I reaaaaally want to write about the presentations at the recent breast cancer conferences I’m been to – Lisbon and San Antonio. But before I get into all that I need to do a few basic breast cancer biology posts.
Breast cancer has several different subtypes. These subtypes dictate treatment decisions in terms of systemic (aka whole body as opposed to localized) treatment. A test is done on a breast biopsy for three different receptors.
My subtype of cancer is called “Triple Positive.” That means I’m positive for all three commonly tested receptors. I’m positive for the estrogen receptor, I’m positive for the progesterone receptor, and I’m positive for the Her2 protein.
Estrogen and progesterone are hormones. The most common type of breast cancer is hormone positive but negative for the Her2 protein. This cancer is treated with hormone-blocking drugs after surgery (and often chemo and/or radiation but not all the time – whether those methods are used depends on the Stage and aggressiveness).
What do hormone-blocking drugs consist? Well, it depends on menopausal status and how dangerous the cancer is.
For post-menopausal women, the standard of care is an Aromatase Inhibitor. A woman who has undergone menopause no longer has functioning ovaries, so her cancer is not fueled by estrogen from them. It is fueled by estrogen from other sources, like adrenal glands and fat cells. The AI, which is taken as a pill once a day, shuts down the estrogen from those sources.
What about premenopausal women who still have functioning ovaries? Well, there’s two options. For earlier-stage, lower-risk cancer, Tamoxifen is the standard of care. Tamoxifen does not shut down estrogen completely, but it attaches itself to the estrogen receptors. Then, for those with more advanced disease, they might be on ovarian suppression. This consists a choice of two shots, given either every four weeks or every twelve weeks and they are given either in the butt or stomach (fun!). Some women will also get their ovaries surgically removed to keep any breakthrough estrogen at bay. And remember above that I mentioned that there’s other sources of estrogen besides ovaries? A daily AI works in conjunction with the ovarian suppression to shut down the additional sources of estrogen. For metastatic patients, this therapy is often used in conjunction with new drugs called CDK 4/6 inhibitors.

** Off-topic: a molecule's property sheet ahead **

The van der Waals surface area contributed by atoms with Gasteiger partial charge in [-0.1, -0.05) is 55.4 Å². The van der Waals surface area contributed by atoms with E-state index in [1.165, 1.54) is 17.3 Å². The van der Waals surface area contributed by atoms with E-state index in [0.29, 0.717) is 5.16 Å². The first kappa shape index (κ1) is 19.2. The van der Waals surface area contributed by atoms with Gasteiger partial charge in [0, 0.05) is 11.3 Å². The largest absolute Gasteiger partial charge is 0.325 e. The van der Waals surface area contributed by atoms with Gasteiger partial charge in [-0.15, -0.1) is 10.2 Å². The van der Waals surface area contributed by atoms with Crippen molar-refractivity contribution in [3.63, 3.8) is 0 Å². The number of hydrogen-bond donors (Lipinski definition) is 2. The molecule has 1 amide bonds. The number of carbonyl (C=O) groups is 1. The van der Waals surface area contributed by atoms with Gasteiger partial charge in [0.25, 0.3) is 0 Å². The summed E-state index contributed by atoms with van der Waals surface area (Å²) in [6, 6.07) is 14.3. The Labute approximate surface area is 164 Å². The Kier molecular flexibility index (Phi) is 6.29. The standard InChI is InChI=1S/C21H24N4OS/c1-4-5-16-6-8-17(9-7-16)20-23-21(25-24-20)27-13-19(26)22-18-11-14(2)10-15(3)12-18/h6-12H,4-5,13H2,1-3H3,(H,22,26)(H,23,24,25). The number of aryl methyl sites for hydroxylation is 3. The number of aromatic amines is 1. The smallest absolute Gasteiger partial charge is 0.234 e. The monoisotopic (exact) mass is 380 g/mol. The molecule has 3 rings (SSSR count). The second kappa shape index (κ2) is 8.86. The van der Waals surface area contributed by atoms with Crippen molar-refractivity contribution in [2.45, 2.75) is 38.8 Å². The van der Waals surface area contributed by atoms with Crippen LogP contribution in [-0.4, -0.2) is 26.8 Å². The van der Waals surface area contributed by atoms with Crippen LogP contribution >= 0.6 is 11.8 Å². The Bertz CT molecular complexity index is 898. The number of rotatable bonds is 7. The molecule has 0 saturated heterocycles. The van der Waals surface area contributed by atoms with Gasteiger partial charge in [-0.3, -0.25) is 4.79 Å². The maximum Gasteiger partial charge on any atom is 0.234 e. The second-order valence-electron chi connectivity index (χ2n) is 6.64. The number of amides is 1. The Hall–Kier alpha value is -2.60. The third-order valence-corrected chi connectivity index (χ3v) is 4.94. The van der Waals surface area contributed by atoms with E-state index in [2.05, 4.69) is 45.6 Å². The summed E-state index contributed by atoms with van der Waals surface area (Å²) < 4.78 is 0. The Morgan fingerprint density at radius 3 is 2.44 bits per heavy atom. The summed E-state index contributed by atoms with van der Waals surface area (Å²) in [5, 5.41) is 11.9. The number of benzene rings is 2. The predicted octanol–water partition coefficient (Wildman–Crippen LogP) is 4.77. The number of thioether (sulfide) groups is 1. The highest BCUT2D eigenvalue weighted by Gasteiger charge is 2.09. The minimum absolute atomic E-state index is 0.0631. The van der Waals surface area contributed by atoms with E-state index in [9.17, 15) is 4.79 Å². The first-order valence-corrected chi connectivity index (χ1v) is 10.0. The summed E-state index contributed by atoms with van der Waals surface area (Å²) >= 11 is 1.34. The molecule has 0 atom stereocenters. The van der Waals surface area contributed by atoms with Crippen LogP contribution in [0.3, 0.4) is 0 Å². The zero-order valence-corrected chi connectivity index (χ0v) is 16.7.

For the record, I have been treated with ovarian suppression since November 2014, an AI from January 2015-April 2017 and a CDK 4/6 inhibitor as part of a clinical trial from January 2016-July 2016.
Above, I mentioned that I’m also positive for the Her2 protein. Her2 positive cancer can either be positive or negative for the hormone receptors. Her2 used to be the most deadly subtype, however Herceptin turned things around in one of oncology’s greatest success stories. Herceptin led to other targeted therapies, that target the specific protein while doing minimal damage to healthy cells. Herceptin is used either alone, with chemo, or in conjunction with a newer targeted therapy, Perjeta. Then there’s Antibody Drug Conjugates. They enclose potent chemo into a targeted therapy. The one available now is Kadcyla, but there’s a lot of interest and others in development. Then we get to Tyrosine kinase inhibitors. The one used these days is Tykerb, although there’s lots others in trials or available on compassionate allowance. Tykerb and similar drugs are important because they are small molecule drugs that can more easily pass the blood brain barrier.
I’ve been on Herceptin/Perjeta (March-June 2014), Kadcyla (September 2014-June 2015), Tykerb (November 2016-August 2017) and am currently on Herceptin/Perjeta again.
Then there is the Triple Negative subtype. Triple Negative breast cancer is characterized by its lack of receptors – i.e. it’s not positive for either hormones or Her2. That makes it harder to treat as hormonal and targeted therapies are not available for it. Triple Negative is treated by chemo. Other subtypes are often treated with chemo but they have the option of being treated with less harsh methods. I do not respond to targeted therapy or hormone therapy by itself so I am on chemo as well.
The chemos I’ve had are Adriamycin/Cytoxan (January-March 2014), Taxol (March-June 2014), Xeloda (March-August 2017) and am currently on Taxotere.
I sincerely hope my next treatment will be a targeted therapy or a combination of targeted therapies. It would be nice to have my hair grow back and be less exhausted. I say “next treatment” because that is the reality for most metastatic breast cancer patients. The cancer will eventually outsmart the treatment and they will have to switch treatment. There’s a small group of MBC patients who have a tremendous response to one particular treatment and stay on it for years or decades. I am doing my damndest to push for research to improve that number so many more people can live with MBC as a chronic diseases and not go through life switching treatments until they run out or their body no longer tolerates them and they die.